What If You Were Asked to Save the World?

Collecting COVID Thank-you letters to the Jenner Institute, University of Oxford

27 September 2022 - 31 January 2023

Entrance Gallery  |  Free admission  |  Donations welcome
Each of us has our own story about the COVID-19 pandemic

 

But what was it like to be a scientist during that time?

They had to understand the virus, create the vaccine, test it for safety and effectiveness — and make enough for the whole world. And like all of us, they were living in difficult times and under intense emotional strain. 

Go behind the scenes with the scientists who made the Oxford AstraZeneca vaccine.

And discover how to make the virus dance to your tune on VIANO — the virus piano.

 

Drop by the Museum for a visit — or book your free museum ticket.

What’s a virus up to in my body?
What happens when a virus enters my body?

When viruses enter your body, they want to make copies of themselves – to replicate.

But they don’t have any machinery to make those copies – so they steal yours.

The COVID-19 (SARS-CoV-2) virus uses its ‘spike protein’ to break into your cells. It then replicates itself by hijacking your cells' copying machinery.

Sometimes, the virus makes a few mistakes, and the copy is subtly different. If those changes make the virus copy more successful, that version is copied again and again. And in time, it becomes the leader of the virus pack – a new variant.

What is VIANO?

The Virus Piano - VIANO - puts you in the driving seat of the copying machinery.

You’ll create a new version of the spike protein’s ‘battleground’ section. That’s the part which the virus uses to break into your cells, and which antibodies — produced by a vaccine — also target as they try to stop the virus infecting you.

How can I play?

Drop by the Museum for a visit — or book your free museum ticket.

The science behind VIANO - the virus piano

 

The team who created VIANO explain the science behind the “Virus Piano” 

 

What is COVID-19?
The COVID-19 pandemic, caused by severe acute respiratory syndrome virus 2 (SARS-CoV-2), is the third outbreak of a coronaviral infection since the turn of the century, after severe acute respiratory syndrome coronavirus (SARS-CoV) in 2002, and Middle East respiratory syndrome coronavirus (MERS-CoV) in 2012.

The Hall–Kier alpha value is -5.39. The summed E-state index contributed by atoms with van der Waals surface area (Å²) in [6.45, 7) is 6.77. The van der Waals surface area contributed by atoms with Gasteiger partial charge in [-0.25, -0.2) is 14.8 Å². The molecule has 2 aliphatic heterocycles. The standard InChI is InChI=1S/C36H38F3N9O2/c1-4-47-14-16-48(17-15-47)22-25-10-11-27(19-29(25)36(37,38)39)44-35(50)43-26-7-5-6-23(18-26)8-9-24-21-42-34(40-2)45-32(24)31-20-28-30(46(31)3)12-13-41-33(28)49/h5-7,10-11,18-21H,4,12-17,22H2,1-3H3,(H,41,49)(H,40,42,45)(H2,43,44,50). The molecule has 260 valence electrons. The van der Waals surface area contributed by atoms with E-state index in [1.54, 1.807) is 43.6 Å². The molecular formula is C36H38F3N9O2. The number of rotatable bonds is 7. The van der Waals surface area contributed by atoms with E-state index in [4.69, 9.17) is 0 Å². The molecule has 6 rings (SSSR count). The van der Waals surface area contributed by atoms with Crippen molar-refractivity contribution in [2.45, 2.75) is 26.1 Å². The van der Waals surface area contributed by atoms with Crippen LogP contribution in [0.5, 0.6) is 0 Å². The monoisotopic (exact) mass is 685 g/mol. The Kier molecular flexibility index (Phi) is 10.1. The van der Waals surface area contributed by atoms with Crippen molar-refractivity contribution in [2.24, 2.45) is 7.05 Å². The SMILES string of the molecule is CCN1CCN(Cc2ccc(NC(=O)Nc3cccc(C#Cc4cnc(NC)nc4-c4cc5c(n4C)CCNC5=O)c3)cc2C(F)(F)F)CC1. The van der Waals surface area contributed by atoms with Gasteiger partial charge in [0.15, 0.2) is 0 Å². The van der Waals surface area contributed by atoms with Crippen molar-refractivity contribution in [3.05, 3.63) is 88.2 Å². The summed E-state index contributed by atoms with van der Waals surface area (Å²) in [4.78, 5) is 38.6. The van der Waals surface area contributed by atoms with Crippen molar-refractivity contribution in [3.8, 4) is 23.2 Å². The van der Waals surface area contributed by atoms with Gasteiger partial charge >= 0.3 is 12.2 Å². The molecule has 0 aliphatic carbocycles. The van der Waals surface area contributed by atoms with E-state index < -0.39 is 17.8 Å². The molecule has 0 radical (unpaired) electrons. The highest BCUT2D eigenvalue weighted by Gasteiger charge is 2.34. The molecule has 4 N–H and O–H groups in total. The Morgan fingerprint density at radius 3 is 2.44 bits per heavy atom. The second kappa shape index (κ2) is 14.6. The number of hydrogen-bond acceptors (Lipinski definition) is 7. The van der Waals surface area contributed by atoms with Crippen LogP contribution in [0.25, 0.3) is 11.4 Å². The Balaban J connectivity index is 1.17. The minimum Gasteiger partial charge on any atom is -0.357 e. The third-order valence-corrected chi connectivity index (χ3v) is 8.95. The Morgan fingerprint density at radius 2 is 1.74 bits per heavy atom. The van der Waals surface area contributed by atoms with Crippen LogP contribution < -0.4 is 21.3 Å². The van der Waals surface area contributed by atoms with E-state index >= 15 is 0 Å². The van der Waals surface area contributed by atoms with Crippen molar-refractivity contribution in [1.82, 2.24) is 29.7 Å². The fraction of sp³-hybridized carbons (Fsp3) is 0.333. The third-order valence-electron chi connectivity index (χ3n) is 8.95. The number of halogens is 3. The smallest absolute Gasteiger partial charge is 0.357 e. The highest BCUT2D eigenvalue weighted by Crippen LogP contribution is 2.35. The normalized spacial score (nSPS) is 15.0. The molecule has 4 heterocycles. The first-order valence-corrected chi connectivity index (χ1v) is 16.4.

The ease of transmission of SARS-CoV-2 makes it the most disruptive and deadly among this group of pathogens, with devastating consequences for health and economies worldwide. The frequent emergence of strain variants is a challenge in combating the virus.

VIANO invites you to explore first-hand how such strain variants arise.

 

How does the COVID-19 virus infect my body?
The name coronavirus stems from the corona — or ‘crown’ — of proteins at the outer perimeter of the virus particle.

These proteins, called “spike proteins”, allow the virus to invade the cells of their hosts and hijack its replication machinery to produce progeny virus. For this, the genetic material of the virus, which is stored as ribonucleic acid (RNA), must be copied by molecular machines called ribosomes.

The viral genome can be written down as a sequence of the letters A, C, G, U, which represent the nucleotides that make up the genetic information. Triplets of letters (e.g. ‘GUA’), called codons, encode the amino acids (e.g. Valine), which are the building blocks of proteins.

The spike protein, that you can see in VIANO, is encoded by 1,273 codons.  

 

How do variants happen?
When the genetic material of the virus is copied by the host copying machinery — called RNA polymerase — it often introduces random errors by inserting the wrong letter.

These changes to the coding sequence are called mutations.

This, in turn, results in a change in the protein that is produced by a molecular machine called ribosome from this sequence. If mutations introduce structural changes that are beneficial for the virus, then they establish themselves in the viral population.

This process is called selection and is the mechanism by which new viral strain variants emerge in nature. An example are the mutations in the spike protein of the Omicron strain, which make this variant more infectious than others.   

 

How does VIANO work?
In VIANO, you play the part of the polymerase (the host copying machinery).

Using a four-key keyboard, you copy the nucleotide sequence of that part of the spike protein that is responsible for its entry into host cells (the “receptor binding domain”). It is also the region that vaccine-produced antibodies bind to in order to prevent infection.

Each codon is “played” as a three-note chord, with three keyboards representing each nucleotide position in the codon.

Getting a note wrong by copying the wrong nucleotide changes the codon. You can see on the screen which part of the spike protein is affected by this change. In VIANO, this also changes the music you generate, which is a proxy for the structure of the spike protein.

Like in nature, where some changes make the virus more infectious, some of your changes make the song “better”, and these are the ones that evolution selects for.

If this happens, you have created a new strain variant on in VIANO.